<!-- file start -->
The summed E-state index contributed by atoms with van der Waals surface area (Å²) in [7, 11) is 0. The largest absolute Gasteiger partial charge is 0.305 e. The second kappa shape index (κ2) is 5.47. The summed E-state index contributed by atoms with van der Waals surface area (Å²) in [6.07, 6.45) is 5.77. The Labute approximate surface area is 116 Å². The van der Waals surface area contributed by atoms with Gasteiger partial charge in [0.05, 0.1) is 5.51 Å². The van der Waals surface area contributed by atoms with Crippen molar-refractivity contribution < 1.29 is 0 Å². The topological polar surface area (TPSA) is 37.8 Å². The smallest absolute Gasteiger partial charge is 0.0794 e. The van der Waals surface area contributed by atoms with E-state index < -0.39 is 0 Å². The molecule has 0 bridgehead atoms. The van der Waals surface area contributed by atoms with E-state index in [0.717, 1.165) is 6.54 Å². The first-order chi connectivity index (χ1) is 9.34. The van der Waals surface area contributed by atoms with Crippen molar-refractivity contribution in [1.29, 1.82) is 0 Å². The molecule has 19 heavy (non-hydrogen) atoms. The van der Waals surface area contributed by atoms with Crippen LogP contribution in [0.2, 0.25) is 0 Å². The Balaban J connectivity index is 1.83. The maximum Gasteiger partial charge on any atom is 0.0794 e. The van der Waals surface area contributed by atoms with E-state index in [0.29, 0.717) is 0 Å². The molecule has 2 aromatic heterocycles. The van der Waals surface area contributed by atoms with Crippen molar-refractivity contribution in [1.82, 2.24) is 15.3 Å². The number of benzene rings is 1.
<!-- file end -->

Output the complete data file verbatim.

The summed E-state index contributed by atoms with van der Waals surface area (Å²) in [7, 11) is 0. The largest absolute Gasteiger partial charge is 0.305 e. The second kappa shape index (κ2) is 5.47. The summed E-state index contributed by atoms with van der Waals surface area (Å²) in [6.07, 6.45) is 5.77. The Labute approximate surface area is 116 Å². The van der Waals surface area contributed by atoms with Gasteiger partial charge in [0.05, 0.1) is 5.51 Å². The van der Waals surface area contributed by atoms with Crippen molar-refractivity contribution < 1.29 is 0 Å². The topological polar surface area (TPSA) is 37.8 Å². The smallest absolute Gasteiger partial charge is 0.0794 e. The van der Waals surface area contributed by atoms with E-state index < -0.39 is 0 Å². The molecule has 0 bridgehead atoms. The van der Waals surface area contributed by atoms with E-state index in [0.717, 1.165) is 6.54 Å². The first-order chi connectivity index (χ1) is 9.34. The van der Waals surface area contributed by atoms with Crippen molar-refractivity contribution in [1.29, 1.82) is 0 Å². The molecule has 19 heavy (non-hydrogen) atoms. The van der Waals surface area contributed by atoms with Crippen LogP contribution in [0.2, 0.25) is 0 Å². The Balaban J connectivity index is 1.83. The maximum Gasteiger partial charge on any atom is 0.0794 e. The van der Waals surface area contributed by atoms with E-state index in [0.29, 0.717) is 0 Å². The molecule has 2 aromatic heterocycles. The van der Waals surface area contributed by atoms with Crippen molar-refractivity contribution in [1.82, 2.24) is 15.3 Å². The number of benzene rings is 1.